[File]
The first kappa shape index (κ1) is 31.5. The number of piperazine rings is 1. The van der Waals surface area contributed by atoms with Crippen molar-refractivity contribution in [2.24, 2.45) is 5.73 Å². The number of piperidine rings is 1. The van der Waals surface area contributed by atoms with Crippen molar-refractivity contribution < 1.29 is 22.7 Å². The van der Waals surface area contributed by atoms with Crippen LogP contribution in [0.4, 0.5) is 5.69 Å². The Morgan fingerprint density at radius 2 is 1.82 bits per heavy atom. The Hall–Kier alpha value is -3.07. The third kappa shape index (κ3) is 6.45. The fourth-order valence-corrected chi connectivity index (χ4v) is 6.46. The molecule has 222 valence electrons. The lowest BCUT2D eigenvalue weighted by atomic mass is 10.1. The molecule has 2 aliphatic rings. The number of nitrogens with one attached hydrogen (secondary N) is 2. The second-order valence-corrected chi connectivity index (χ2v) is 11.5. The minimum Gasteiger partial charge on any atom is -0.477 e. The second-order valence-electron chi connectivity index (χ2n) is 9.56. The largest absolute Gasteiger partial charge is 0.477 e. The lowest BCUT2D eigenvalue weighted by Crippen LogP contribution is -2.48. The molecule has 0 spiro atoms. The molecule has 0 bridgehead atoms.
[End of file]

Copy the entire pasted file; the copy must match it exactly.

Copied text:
The first kappa shape index (κ1) is 31.5. The number of piperazine rings is 1. The van der Waals surface area contributed by atoms with Crippen molar-refractivity contribution in [2.24, 2.45) is 5.73 Å². The number of piperidine rings is 1. The van der Waals surface area contributed by atoms with Crippen molar-refractivity contribution < 1.29 is 22.7 Å². The van der Waals surface area contributed by atoms with Crippen LogP contribution in [0.4, 0.5) is 5.69 Å². The Morgan fingerprint density at radius 2 is 1.82 bits per heavy atom. The Hall–Kier alpha value is -3.07. The third kappa shape index (κ3) is 6.45. The fourth-order valence-corrected chi connectivity index (χ4v) is 6.46. The molecule has 222 valence electrons. The lowest BCUT2D eigenvalue weighted by atomic mass is 10.1. The molecule has 2 aliphatic rings. The number of nitrogens with one attached hydrogen (secondary N) is 2. The second-order valence-corrected chi connectivity index (χ2v) is 11.5. The minimum Gasteiger partial charge on any atom is -0.477 e. The second-order valence-electron chi connectivity index (χ2n) is 9.56. The largest absolute Gasteiger partial charge is 0.477 e. The lowest BCUT2D eigenvalue weighted by Crippen LogP contribution is -2.48. The molecule has 0 spiro atoms. The molecule has 0 bridgehead atoms.